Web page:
4 Are there any trends in merger challenges, settlements or remedies that have emerged over the past year? Any notable deals that have been blocked or cleared subject to conditions?
Greater CMA scrutiny continues to be a notable trend, together with the CMA’s willingness to make independent post-Brexit decisions that may not always align with those of the European Commission (EC). At the time of writing, since mid-2021, the CMA has issued decisions on, and closed, 10 Phase II investigations. Of these, three were prohibited, two were cancelled and five were cleared (three with remedies).
JD Sports/Footasylum saw the CMA block a completed merger following a Phase II review. JD Sports appealed to the CAT, leading to the CMA decision being quashed in relation to its assessment of the likely effects of covid-19 on the relevant markets and parties. Following reconsideration of the remitted case, the CMA concluded again in November 2021 that the merger should be blocked and that JD Sports was to divest Footasylum. Notably, the CMA’s decision considered in-store and online sales channels to form part of a single market because they were found to be used by consumers interchangeably. This shift away from the CMA’s general approach of treating these channels as separate is likely to have an impact on the analysis of future retail mergers in light of the sector’s increasing reliance on online sales channels.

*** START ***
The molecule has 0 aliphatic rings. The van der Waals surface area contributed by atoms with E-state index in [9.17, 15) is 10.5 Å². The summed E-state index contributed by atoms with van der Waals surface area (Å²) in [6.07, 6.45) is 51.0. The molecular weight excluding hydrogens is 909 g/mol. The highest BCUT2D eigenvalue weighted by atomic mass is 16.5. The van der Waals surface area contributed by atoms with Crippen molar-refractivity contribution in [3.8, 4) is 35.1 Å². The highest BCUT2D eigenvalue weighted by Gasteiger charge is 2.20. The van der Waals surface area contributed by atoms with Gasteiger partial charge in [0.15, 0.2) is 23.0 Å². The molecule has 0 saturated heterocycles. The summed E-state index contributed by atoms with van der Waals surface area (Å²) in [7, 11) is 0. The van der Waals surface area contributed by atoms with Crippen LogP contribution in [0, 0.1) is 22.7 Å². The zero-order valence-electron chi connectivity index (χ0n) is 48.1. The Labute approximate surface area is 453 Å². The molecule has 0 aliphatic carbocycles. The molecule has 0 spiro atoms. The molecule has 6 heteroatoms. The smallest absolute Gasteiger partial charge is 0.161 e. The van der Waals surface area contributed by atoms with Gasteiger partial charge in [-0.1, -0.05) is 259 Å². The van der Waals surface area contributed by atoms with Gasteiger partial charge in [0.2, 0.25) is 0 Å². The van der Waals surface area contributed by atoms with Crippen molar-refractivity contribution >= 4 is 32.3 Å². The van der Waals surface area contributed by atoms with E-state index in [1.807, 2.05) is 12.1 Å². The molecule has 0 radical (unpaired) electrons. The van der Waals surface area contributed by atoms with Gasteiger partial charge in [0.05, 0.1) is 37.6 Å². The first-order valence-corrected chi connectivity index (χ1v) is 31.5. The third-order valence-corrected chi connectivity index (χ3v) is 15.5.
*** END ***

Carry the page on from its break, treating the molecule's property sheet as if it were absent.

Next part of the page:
Cargotec/Konecranes was the first case post-Brexit in which the CMA diverged from a decision taken by the EC, which reviewed the transaction in the same markets and on the same theories of harm. Although the CMA and EC cooperated closely, the EC ultimately accepted the divestiture package offered by the parties, which the CMA found to be insufficient to remedy the ‘substantial lessening of competition’ (SLC) it had identified. This shows that despite frequent engagement between Europe’s antitrust regulators, the post-Brexit competition landscape brings with it the risk of divergent outcomes between the CMA and the EC. Similar, but less obvious, was the decision in S&P/IHS where both the EC and the CMA conditionally cleared the deal involving global markets, even though they identified slightly different concerns and required slightly different remedies.
Another continuing trend is the CMA’s preference for structural remedies over behavioural remedies. In TVS Europe Distribution/3G Truck & Trailer Parts, the CMA deemed a full divestment of the 3G business to be the only appropriate remedy. In viagogo/StubHub, a divestment of the StubHub international business was necessary. Although the covid-19 pandemic had little impact on UK merger control generally, it did mean, however, that the CMA granted a longer than usual time frame for divestment in both JD Sports/Footasylum and Hunter Douglas/247 Home Furnishings.